This is a luxury car in the ’70s shag-pile sense of the word, with little pretence at genuine sporting prowess. You sit low within it, sunk deep into the exceptionally comfortable seat, hands resting on the surprisingly small, bizarre-looking steering wheel and peering at the huge black void of a dashboard. Ah yes, the instruments. In this S2 model all the car’s vital signs are displayed via a myriad red LED digital panels. There’s no logic to the positioning of these, so your speed is top left. Directly beneath it is the tacho, which gives you a two-digit figure for engine revs. Fuel is shown as a percentage figure in the right-hand side of the display. It’s all very Texas Instruments (if you’re younger than 30 you’d best Google it), strangely hypnotic, terribly confusing and totally illegible in bright sunlight. The switchgear is like something from a classic Bang & Olufsen hi-fi. In short, it’s magnificent. And magnificently bonkers.
Powered by Aston’s famed 5.3-litre V8 (fed by a quartet of Weber carburettors) the Lagonda has a quoted 280bhp and 360lb ft of torque to propel its two-ton mass, via a three-speed GM TorqueFlite automatic transmission. Wheels are modest (by modern standards) 15in x 7in, wearing generously sidewalled Avon tyres. After churning on the ignition key for just long enough to have you worried, the V8 fires into life, each prod of the accelerator shimmying the Lagonda on its soft coil springs. Pull the sliding gear selector into ‘D’, ease your foot from the brake to the accelerator and the big wedge rumbles away. An involuntary smile spreads across your face.
As road test results from the day suggest (0-100kph in 8sec, 0-160kph in around 20), from a standstill you don’t so much accelerate as gain momentum, but once up to cruising speed it feels truly majestic. On the trip down to London’s Docklands for our nocturnal photoshoot, the Lagonda makes imperious progress, mixing it with modern traffic and continually causing near-accidents as other drivers fumble for camera-phones and circle with mouths agape. Inside, all is serene. It’s an over-used phrase, but this truly is a car in which you could drive across a continent and still feel fresh at your destination.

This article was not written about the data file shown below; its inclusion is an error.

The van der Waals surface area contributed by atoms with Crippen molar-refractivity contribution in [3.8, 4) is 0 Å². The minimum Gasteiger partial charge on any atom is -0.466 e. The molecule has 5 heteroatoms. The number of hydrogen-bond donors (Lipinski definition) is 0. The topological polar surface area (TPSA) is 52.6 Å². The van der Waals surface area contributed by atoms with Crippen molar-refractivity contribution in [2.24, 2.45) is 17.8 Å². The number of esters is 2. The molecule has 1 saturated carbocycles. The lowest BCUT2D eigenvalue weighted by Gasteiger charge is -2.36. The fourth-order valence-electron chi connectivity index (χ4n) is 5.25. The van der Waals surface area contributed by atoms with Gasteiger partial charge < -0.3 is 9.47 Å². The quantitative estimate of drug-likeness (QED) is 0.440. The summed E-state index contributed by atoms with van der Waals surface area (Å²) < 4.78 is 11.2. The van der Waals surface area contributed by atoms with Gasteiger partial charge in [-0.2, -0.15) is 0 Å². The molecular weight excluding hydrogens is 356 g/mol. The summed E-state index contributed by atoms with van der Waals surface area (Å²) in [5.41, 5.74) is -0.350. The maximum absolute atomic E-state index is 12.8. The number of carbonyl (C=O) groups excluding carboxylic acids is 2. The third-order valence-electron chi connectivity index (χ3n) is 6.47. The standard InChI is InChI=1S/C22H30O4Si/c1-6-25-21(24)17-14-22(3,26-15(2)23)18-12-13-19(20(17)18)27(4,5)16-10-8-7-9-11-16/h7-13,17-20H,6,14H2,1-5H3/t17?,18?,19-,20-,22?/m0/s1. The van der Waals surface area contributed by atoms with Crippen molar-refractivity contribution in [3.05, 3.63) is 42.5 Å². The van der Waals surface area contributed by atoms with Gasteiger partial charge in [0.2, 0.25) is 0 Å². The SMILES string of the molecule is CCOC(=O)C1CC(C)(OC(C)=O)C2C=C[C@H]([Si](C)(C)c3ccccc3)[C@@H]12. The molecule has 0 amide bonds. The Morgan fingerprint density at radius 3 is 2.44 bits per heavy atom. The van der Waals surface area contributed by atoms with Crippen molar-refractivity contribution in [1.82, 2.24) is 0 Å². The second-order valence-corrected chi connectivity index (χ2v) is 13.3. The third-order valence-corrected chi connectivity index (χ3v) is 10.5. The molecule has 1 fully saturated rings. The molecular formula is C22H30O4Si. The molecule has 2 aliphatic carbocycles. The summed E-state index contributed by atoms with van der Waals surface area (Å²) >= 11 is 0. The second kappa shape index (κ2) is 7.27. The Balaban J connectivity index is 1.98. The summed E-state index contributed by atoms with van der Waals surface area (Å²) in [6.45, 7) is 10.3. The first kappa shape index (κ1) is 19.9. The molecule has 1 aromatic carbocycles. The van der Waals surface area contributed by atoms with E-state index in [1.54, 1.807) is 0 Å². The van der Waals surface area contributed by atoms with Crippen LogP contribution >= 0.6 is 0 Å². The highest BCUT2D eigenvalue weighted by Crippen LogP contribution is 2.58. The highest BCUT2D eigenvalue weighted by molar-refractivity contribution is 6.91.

The Lagonda’s appetite for corners is less ravenous, the soft suspension yielding all-too-soon to the surprisingly quick-witted steering. The Avons squeal their disapproval when you point the long nose enthusiastically into a turn, but beneath the nautical levels of roll the Lagonda handles tidily, with a sweet balance of grip front-to-rear and impressive agility for a car so dedicated to comfort. It’s not a luxury sports car in the current sense (as we’ll discover in a moment), but it’s more feelsome and enjoyable to drive – as opposed to waft – than you’d credit.
Another observation worth noting is it is very definitely a passenger’s car as well as a driver’s car. Comfort levels are right up there with your sofa after Sunday lunch, and the interior itself is simple yet supremely stylish. In the rear there’s more room than you’d expect considering the car’s knee-high stance, and the glass panel in the rear section of the roof really does enhance your feeling of space. Then again, as the rear windows are fixed (they simply don’t have anywhere to drop into thanks to the way the rear doors cut around the wheelarches) you need something to suppress any feelings of claustrophobia.
Aston Martin Lagonda
|Max power||280bhp @ 5000rpm|
|Max torque||360lb ft @ 3000rpm|
|Transmission||Three-speed automatic, rear-wheel drive|
|Brakes||Vented discs front and rear|
|Wheels||7 x 15in front and rear|
|Tyres||235/70 R15 front and rear, Avon Turbosteel|
|Power to weight||138bhp/ton|
|Top speed||238kph (claimed)|
|Price new||$65,000 in 1980 ($242,000 in today’s money)|
|Value now||from c$26,000|
Fast-forward to 2013 and Aston Martin is in comparatively good shape. Times have been tough recently, but they came on the back of a period of unprecedented success, thanks to a new headquarters at Gaydon and a range of cars based upon clever cleansheet design and engineering. With fresh investment and the ink still wet on an engine and technology deal with Mercedes AMG, the future is complicated and filled with legislative, economic and environmental challenges, but it’s a world away from the dark days the Lagonda was born into.